5 Things Project Managers Can Learn From Netflix

Netflix, the US movie subscription service posted this deck on Slideshare, which describes its creative approach to culture, people, process and incentives.

1. Inspire with context setting, rather than managing details

“If you want to build a ship, don’t drum up the people to gather the wood, divide the work and give orders. Instead, teach them to yearn for the endless sea.”

Antoine De St-Exupery

2. Culture is not rules, but behaviors

Enron had an impressive list of values, but evidently didn’t practice them. Culture is not about what behavior gets talked about, but gets rewarded.

3. The best can be 2-10x as productive as the rest

In processes, the best people can be 2x as productive, in creative roles, the best can be 10x as good as the average person. Work hard to recruit and keep the best people on your projects, because they are disproportionately effective contributors.

4. Hard work doesn’t matter

It’s about results, working long hours isn’t relevant as long as results are achieved.

5. Too much process is counter-productive, encourage freedom.

Process will tend to frustrate high performers and drive them out. Maintaining process will often take more time/effort in creative industries than the cost of fixing a mistake. The goal therefore is rapid recovery, not perfect process. For example, spending under a fixed budget each quarter (high degree of freedom) is a better process than fixed approval for every $5k of expenditure (high degree of process).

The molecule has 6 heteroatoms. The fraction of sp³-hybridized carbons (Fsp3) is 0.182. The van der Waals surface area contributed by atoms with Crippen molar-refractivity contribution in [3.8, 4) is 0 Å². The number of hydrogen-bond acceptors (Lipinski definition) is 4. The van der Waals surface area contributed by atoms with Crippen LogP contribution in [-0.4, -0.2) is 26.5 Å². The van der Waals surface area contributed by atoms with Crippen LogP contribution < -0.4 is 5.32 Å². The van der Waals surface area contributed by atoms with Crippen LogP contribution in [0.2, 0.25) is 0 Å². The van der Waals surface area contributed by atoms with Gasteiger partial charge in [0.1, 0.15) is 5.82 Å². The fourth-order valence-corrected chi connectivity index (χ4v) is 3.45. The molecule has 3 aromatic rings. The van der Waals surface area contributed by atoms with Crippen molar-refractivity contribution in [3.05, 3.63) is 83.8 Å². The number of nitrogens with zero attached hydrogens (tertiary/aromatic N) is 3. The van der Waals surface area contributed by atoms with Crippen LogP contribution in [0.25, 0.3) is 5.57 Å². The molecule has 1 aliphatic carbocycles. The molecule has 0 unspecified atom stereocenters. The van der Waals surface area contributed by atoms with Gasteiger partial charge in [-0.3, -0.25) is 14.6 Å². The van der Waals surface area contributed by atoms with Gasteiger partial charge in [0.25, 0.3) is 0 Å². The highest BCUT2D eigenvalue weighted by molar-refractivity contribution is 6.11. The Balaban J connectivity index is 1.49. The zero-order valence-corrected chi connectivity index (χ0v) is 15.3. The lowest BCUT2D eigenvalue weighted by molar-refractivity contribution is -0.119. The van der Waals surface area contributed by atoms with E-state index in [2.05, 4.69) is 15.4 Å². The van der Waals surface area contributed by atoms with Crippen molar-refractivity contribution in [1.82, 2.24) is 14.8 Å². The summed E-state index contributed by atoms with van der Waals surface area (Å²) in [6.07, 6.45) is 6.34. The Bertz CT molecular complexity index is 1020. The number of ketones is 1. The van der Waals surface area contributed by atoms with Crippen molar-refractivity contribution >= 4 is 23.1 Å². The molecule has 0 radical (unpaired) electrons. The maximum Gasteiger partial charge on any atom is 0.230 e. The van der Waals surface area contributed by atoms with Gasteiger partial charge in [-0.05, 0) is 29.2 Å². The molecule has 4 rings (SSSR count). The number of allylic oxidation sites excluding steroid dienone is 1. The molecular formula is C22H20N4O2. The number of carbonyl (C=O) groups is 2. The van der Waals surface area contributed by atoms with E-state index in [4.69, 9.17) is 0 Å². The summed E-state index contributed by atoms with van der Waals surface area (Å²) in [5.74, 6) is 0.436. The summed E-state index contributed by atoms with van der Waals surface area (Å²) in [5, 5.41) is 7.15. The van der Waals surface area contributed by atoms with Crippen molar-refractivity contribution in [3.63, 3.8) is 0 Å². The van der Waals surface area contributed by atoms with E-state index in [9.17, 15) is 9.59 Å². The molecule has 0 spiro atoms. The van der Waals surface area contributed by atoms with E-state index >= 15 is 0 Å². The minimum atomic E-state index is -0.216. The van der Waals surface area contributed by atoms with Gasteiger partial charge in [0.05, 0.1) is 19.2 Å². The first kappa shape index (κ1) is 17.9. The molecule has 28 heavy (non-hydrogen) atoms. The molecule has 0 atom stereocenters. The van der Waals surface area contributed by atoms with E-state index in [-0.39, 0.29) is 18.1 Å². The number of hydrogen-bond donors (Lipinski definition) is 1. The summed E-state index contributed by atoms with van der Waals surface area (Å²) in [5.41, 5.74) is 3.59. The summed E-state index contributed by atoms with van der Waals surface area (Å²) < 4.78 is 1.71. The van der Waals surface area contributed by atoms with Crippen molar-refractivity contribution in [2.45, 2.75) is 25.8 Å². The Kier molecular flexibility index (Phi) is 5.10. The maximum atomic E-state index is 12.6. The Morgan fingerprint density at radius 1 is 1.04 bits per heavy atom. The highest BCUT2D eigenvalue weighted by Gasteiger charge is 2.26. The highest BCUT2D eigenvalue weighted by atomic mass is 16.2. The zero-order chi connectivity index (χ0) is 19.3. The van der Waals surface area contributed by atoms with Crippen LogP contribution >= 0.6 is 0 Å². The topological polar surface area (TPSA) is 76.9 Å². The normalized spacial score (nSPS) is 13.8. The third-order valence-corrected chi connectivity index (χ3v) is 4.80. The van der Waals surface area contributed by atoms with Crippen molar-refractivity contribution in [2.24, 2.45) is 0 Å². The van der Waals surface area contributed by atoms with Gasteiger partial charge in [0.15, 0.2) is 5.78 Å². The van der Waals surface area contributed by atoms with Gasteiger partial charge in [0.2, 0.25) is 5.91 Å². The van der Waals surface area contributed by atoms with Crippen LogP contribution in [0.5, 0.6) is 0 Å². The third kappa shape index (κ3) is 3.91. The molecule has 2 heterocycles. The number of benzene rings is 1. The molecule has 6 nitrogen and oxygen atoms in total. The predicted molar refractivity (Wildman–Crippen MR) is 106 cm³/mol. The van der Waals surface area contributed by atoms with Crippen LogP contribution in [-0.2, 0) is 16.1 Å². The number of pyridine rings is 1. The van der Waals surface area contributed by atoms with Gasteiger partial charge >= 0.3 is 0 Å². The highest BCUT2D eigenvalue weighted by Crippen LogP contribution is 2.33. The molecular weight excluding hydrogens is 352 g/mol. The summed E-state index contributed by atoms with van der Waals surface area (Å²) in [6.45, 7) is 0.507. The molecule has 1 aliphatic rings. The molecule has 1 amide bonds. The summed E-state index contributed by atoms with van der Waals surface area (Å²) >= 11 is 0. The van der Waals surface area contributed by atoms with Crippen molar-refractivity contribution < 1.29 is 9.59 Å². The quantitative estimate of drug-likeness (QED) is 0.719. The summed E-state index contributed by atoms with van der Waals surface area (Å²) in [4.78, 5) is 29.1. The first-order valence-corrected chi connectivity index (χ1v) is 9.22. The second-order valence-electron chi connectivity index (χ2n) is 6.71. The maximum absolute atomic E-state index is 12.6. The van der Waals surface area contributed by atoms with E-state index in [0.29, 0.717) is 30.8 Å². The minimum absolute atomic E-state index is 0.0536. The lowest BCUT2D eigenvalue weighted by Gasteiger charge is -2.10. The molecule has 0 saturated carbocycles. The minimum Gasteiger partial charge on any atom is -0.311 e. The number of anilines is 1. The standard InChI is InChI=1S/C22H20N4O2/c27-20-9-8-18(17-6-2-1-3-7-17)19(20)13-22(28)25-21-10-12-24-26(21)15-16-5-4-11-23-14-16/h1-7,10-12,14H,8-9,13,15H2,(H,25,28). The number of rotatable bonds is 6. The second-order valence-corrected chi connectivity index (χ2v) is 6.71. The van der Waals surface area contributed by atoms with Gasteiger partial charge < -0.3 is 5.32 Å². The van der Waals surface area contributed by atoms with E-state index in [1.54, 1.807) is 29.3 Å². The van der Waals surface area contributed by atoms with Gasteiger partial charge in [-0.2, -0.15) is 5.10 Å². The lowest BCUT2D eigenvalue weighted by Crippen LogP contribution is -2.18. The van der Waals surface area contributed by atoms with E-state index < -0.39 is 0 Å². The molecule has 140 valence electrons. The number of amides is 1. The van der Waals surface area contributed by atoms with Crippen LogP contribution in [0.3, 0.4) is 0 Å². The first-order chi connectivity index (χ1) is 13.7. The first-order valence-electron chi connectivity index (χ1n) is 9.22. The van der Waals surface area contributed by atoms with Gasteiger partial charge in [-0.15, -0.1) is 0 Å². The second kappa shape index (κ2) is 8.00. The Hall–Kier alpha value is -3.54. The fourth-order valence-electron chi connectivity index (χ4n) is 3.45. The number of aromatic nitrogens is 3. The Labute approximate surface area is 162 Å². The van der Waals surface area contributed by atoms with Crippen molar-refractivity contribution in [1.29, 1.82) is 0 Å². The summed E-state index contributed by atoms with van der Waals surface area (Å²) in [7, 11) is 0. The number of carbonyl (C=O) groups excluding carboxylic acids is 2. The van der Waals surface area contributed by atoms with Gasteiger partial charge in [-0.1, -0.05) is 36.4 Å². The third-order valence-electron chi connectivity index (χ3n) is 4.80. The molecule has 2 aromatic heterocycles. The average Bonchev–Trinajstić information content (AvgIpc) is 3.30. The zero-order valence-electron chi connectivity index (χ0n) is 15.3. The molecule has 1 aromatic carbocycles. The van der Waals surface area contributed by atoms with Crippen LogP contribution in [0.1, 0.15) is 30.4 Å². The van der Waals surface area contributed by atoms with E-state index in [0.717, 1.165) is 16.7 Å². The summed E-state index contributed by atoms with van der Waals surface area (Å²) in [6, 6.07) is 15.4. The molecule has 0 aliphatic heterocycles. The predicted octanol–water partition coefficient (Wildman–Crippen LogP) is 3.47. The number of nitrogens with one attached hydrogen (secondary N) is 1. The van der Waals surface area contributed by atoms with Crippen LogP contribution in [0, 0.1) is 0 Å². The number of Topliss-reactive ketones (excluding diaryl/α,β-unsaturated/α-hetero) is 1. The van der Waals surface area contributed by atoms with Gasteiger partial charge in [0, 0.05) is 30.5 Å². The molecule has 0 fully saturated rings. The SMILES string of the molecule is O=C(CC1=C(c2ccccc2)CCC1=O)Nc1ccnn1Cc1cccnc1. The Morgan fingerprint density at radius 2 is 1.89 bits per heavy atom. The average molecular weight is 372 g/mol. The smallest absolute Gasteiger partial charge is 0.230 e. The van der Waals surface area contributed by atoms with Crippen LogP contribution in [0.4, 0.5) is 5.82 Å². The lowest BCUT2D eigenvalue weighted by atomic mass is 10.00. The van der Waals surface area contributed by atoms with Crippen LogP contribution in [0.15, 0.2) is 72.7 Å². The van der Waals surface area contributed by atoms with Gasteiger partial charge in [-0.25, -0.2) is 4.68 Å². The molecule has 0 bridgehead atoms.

Netflix also has no vacation policy, employees chose how to manage their vacation in a way that sense for them as long as they get their goals accomplished.

It’s an interesting model, they admit it’s not suited for nuclear power plants or open heart surgery where a checklist might be a better approach, but for a creative project, Netflix offers some interesting ideas to consider.

4 responses to “5 Things Project Managers Can Learn From Netflix

  1. Actually I would venture that the 5 could apply to almost any business change or product project. Perhaps even building the nuclear power plants! where I suspect most errors come from not understanding context, wrong behaviours, rigid processes that attempt to cover every eventuality, etc.

  2. Thanks David, yes, I ‘d broadly agree, just wanted to put a project management slant on it since that’s the core audience for this blog. The only one I think may not be generalizable is number 5, I think there the decision about how much process to apply really depends on the specific company/role/industry/employee – process isn’t always bad, but for a hyper creative company like Netflix it often is, but that one wouldn’t work for nuclear power plants. The other 4 likely would though, and as you say, more context is always better than less.

  3. Pingback: The false choice between process and agility | Strategic PPM

  4. Pingback: Project Management In A Flat Organization | Strategic PPM

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